ready to take the seas with letters to her Majesty, was robbed by one of his servants of a chest and 500 marks; and the Lord of Houth stands bounden in recognizance for the appearance of a third person. Upon the supposal of the forfeiture thereof, it is agreed by us that it shall be lawful for the Lord Chancellor to compound with the Lord of Houth for the cancelling of the said recognizance.

Dublin, 16 October 1579.

Signed by Sir William Pelham, Lord Justice, and the Council.

Contemp. copy. P. 13.

Oct. 17. 130. LORD JUSTICE PELHAM to the QUEEN." Vol. 597, p. 80a. Advertisements were sent from Waterford upon the death

of the late Lord Justice (Sir William Drury) to the Privy

Council. The charge is laid upon me. This gentleman, your Chancellor, was more sufficient than me to have supplied his place; and because in the little time that I have been employed here in Leinster I had seen him adventure his life in one or two actions for border causes, I had no sooner received the sword than I gave him that which the late Governor very few days before he died did bestow upon me; I mean knighthood. He will inform you what causes have moved me to repair westward, and what great forwardness I find as well in the Earl of Ormond to accompany me and to put his forces in readiness, as also in my Lord of Kildare to defend the border northward.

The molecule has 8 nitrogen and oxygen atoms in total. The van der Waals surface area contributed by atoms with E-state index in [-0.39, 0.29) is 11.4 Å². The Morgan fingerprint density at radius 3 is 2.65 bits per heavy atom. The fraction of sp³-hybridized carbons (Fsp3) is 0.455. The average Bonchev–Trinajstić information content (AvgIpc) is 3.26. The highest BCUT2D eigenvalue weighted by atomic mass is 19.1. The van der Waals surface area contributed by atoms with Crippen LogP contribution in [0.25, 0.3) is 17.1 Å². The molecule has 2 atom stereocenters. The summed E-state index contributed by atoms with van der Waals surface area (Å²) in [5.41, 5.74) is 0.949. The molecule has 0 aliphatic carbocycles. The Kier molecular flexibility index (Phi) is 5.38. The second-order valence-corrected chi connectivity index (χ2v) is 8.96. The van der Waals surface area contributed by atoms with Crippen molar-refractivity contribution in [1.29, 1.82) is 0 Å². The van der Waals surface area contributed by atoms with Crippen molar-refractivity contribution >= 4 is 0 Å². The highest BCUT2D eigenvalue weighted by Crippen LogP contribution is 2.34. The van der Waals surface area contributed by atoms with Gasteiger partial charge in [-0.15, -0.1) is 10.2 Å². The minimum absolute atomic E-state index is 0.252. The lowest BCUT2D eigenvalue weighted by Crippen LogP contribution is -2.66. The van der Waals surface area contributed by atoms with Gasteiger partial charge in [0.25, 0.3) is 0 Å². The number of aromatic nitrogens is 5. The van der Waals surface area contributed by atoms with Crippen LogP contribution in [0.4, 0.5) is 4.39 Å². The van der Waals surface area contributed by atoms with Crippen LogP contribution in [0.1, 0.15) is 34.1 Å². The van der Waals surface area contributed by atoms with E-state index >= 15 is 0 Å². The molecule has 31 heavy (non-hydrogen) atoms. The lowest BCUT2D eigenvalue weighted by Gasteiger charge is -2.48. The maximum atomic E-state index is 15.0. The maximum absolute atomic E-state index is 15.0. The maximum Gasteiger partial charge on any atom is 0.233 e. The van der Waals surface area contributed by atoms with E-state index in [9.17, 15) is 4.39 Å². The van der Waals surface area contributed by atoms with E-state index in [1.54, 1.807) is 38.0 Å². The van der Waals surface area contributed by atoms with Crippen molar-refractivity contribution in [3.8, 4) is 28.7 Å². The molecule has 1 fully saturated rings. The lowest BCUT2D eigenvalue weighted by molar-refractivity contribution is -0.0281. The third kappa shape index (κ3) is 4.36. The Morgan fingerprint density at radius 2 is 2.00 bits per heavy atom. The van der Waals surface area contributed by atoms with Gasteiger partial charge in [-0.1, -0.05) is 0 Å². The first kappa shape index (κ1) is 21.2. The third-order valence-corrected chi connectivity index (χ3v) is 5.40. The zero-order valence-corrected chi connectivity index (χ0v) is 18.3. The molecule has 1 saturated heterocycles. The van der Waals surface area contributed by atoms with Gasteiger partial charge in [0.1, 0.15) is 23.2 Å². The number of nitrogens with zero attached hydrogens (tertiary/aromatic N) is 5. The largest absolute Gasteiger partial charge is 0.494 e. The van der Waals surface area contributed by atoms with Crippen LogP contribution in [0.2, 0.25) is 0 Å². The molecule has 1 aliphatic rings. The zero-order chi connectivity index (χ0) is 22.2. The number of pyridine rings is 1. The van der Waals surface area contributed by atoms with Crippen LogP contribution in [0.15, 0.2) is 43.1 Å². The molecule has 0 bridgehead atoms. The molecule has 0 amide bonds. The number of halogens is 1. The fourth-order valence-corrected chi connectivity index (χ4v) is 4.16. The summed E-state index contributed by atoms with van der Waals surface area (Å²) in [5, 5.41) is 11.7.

Dublin, 17 October 1579. Signed.

Contemp. copy. P. 13.

Oct. 17. 131. The LoRD JUSTICE and CouncIL in IRELAND to the Vol. 597, p. 81a. COUNCIL in ENGLAND. By the letters sent to your Lordships, by Captain Deringe and Richard Blunte, you were informed both of the state of Munster and of the death of the late Lord Justice.

* This is the first of the long series of letters contained in Pelham's Letterbook.

Oct. 24. Vol. 597, p. 83.

After the decease of the Governor at Waterford, we imparted the same by letters to the Lord Treasurer, who presently repaired to us thither, “and taking order for the convoying of the dead corpse in honorable sort unto this city, we repaired hither in company of the Lord Chancellor, as the place appointed by him for the election of another justice." The government was laid upon me, Sir William Pelham, as the Lord Chancellor excused himself by lack of health.